The proposals are essentially for the reform of the employment tribunal system. They are contained in an 87 page consultation document and this is a highly condensed summary of the key points.
Government would like to encourage greater use of the mediation route which has had limited take up thus far.
The proposal is that initially all claims should be submitted to ACAS, rather than the Tribunals Service for ACAS to offer pre-claim conciliation in all cases
Comment – ACAS are currently involved in all claims anyway. Interest in settlement out of court is often minimal until both sides come to realise the time & cost implications of attending a hearing.
By making the power to strike out claims more flexible, make deposit orders at any stage and to increase deposit and cost limits from £500 & £10,000 respectively to £1,000 & £20,000 respectively.
Comment – The powers already exist, but are relatively little used. Unless that changes, there will be little real improvement. This may be a throwback to the origins of industrial tribunals as they were when the intention was that neither side needed to be represented. The reality is that they are so entwined in complex legality that few Claimants or Respondents choose to go it alone.
Provision of Information – a requirement for more information about the nature of the claim as well as as a Schedule of Loss to be given when the claim is lodged.
Formalising offers to settle – this amounts to formalising a process under which if an offer to settle is rejected, the party making the offer might pay that amount into court. If the tribunal then makes a lower award then the party which made the offer may recover its additional costs in going to hearing.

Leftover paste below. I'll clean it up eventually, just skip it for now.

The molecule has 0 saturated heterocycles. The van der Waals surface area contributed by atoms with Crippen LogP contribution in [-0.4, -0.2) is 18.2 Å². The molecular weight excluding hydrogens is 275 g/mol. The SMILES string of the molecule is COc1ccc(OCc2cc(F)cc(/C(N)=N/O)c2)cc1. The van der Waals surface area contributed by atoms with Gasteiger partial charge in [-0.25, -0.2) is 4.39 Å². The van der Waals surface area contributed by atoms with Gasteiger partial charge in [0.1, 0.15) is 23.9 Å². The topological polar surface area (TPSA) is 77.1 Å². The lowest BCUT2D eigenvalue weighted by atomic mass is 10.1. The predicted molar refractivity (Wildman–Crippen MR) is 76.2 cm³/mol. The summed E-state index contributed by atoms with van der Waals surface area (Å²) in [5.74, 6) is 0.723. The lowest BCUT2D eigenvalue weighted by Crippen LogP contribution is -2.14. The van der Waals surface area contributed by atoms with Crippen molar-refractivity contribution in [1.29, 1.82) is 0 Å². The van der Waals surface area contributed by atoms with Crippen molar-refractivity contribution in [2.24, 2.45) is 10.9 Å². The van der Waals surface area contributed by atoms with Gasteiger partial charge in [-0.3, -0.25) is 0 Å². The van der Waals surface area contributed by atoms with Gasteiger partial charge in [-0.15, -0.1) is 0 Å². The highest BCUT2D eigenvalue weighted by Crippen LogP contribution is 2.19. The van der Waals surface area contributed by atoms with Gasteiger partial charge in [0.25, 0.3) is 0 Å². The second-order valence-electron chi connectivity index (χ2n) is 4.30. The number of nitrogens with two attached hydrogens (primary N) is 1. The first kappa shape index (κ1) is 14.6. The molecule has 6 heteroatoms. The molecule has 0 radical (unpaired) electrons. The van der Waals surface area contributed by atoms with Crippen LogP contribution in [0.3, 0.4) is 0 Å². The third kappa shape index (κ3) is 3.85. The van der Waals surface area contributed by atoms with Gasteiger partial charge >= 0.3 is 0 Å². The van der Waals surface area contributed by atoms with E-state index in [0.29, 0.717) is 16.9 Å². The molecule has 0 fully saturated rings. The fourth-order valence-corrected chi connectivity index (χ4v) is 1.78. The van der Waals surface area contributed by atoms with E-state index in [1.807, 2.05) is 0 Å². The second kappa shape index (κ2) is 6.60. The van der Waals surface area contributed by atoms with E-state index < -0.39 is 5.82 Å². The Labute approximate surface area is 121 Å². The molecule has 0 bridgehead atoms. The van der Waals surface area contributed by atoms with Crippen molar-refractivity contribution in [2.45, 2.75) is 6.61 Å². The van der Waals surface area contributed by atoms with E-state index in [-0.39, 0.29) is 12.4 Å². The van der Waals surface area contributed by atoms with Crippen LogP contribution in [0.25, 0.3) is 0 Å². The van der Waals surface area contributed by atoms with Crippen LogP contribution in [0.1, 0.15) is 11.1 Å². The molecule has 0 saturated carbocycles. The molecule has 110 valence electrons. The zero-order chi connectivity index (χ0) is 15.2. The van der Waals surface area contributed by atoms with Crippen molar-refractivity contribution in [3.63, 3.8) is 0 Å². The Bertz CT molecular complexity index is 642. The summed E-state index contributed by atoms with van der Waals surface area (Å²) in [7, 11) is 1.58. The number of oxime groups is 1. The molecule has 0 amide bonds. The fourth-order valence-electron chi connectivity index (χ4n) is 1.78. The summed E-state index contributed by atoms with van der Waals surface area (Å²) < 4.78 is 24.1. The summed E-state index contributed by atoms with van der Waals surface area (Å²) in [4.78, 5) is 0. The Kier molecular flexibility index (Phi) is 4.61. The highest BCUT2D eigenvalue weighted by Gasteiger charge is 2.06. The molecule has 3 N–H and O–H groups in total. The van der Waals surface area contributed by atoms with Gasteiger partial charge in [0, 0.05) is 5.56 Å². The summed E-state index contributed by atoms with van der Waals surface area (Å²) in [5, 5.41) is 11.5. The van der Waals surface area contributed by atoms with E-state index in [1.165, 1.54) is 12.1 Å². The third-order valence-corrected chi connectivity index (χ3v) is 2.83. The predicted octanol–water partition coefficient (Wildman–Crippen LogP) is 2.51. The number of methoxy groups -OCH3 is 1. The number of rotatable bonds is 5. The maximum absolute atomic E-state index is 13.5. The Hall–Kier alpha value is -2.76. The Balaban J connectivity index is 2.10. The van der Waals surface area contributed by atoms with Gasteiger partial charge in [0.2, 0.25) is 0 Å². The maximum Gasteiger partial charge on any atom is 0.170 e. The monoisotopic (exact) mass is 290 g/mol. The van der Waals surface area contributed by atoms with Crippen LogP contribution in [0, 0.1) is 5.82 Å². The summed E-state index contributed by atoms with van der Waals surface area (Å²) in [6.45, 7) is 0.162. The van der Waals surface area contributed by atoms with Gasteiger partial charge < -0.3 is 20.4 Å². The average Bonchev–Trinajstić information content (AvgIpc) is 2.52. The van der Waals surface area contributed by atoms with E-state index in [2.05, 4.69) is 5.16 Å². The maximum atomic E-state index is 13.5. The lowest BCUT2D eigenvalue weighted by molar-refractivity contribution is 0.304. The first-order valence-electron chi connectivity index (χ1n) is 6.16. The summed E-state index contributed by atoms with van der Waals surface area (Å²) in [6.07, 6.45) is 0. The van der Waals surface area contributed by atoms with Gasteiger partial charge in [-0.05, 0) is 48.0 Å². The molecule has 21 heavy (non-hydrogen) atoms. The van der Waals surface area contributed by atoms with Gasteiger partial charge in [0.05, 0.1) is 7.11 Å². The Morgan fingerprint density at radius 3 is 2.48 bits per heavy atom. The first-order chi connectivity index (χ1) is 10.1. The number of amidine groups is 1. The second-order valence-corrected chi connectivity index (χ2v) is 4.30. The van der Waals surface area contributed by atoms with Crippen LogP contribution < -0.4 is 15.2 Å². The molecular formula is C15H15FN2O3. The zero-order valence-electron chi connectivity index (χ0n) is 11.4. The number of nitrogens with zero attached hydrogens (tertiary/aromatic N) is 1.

Shortening tribunal hearings
- Witness statements to be taken as read
- Withdraw payment of expenses
- Extend the jurisdictions in which judges can sit alone
- Use of Legal Officers to deal with case management issues rather than more expensive judges
Comment – Some tribunals already take statement as read where the parties agree. It can be useful however to hear the evidence read out on the day. Withdrawing expenses sounds like cost cutting pure & simple. Expenses are hardly generous anyway, but might be significant to many Claimants.
Other proposals include
- Fee charging
- Increasing qualifying service for unfair dismissal claims to two years.
- Financial penalties for employers found to have breached rights – to encourage greater compliance
Comments – Charging fees seems like a straightforward deterrent. Better perhaps to charge costs where a claim has been found to be frivolous. In any case, the qualifying period of service has been at one time or another –
- a. Six months
- b. Twelve months – currently
- c. Two years